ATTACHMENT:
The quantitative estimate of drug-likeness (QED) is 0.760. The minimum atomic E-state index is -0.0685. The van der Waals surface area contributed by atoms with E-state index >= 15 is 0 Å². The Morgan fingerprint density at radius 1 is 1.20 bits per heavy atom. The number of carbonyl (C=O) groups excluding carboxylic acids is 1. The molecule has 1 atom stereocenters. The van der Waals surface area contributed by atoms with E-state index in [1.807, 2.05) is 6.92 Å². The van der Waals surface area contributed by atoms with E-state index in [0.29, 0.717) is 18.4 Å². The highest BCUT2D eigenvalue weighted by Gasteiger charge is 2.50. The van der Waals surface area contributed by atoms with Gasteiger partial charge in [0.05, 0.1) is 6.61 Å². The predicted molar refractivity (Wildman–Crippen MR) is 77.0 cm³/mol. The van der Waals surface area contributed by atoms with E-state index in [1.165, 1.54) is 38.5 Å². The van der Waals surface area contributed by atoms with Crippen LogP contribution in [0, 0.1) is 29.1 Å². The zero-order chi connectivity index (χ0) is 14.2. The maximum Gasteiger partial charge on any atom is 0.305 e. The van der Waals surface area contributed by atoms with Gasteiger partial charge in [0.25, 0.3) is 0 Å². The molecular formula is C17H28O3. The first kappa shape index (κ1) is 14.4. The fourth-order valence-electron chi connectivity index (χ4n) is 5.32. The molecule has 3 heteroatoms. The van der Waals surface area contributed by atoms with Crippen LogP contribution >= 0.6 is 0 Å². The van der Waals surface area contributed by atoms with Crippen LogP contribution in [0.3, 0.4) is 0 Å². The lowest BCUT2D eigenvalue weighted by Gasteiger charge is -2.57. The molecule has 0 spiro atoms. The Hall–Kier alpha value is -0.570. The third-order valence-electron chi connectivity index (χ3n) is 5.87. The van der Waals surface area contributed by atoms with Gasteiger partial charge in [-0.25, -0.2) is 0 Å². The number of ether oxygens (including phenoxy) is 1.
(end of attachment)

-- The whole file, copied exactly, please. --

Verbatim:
The quantitative estimate of drug-likeness (QED) is 0.760. The minimum atomic E-state index is -0.0685. The van der Waals surface area contributed by atoms with E-state index >= 15 is 0 Å². The Morgan fingerprint density at radius 1 is 1.20 bits per heavy atom. The number of carbonyl (C=O) groups excluding carboxylic acids is 1. The molecule has 1 atom stereocenters. The van der Waals surface area contributed by atoms with E-state index in [1.807, 2.05) is 6.92 Å². The van der Waals surface area contributed by atoms with E-state index in [0.29, 0.717) is 18.4 Å². The highest BCUT2D eigenvalue weighted by Gasteiger charge is 2.50. The van der Waals surface area contributed by atoms with Gasteiger partial charge in [0.05, 0.1) is 6.61 Å². The predicted molar refractivity (Wildman–Crippen MR) is 77.0 cm³/mol. The van der Waals surface area contributed by atoms with E-state index in [1.165, 1.54) is 38.5 Å². The van der Waals surface area contributed by atoms with Crippen LogP contribution in [0, 0.1) is 29.1 Å². The zero-order chi connectivity index (χ0) is 14.2. The maximum Gasteiger partial charge on any atom is 0.305 e. The van der Waals surface area contributed by atoms with Gasteiger partial charge in [0.25, 0.3) is 0 Å². The molecular formula is C17H28O3. The first kappa shape index (κ1) is 14.4. The fourth-order valence-electron chi connectivity index (χ4n) is 5.32. The molecule has 3 heteroatoms. The van der Waals surface area contributed by atoms with Crippen LogP contribution >= 0.6 is 0 Å². The van der Waals surface area contributed by atoms with Crippen LogP contribution in [0.3, 0.4) is 0 Å². The lowest BCUT2D eigenvalue weighted by Gasteiger charge is -2.57. The molecule has 0 spiro atoms. The Hall–Kier alpha value is -0.570. The third-order valence-electron chi connectivity index (χ3n) is 5.87. The van der Waals surface area contributed by atoms with Gasteiger partial charge in [-0.25, -0.2) is 0 Å². The number of ether oxygens (including phenoxy) is 1.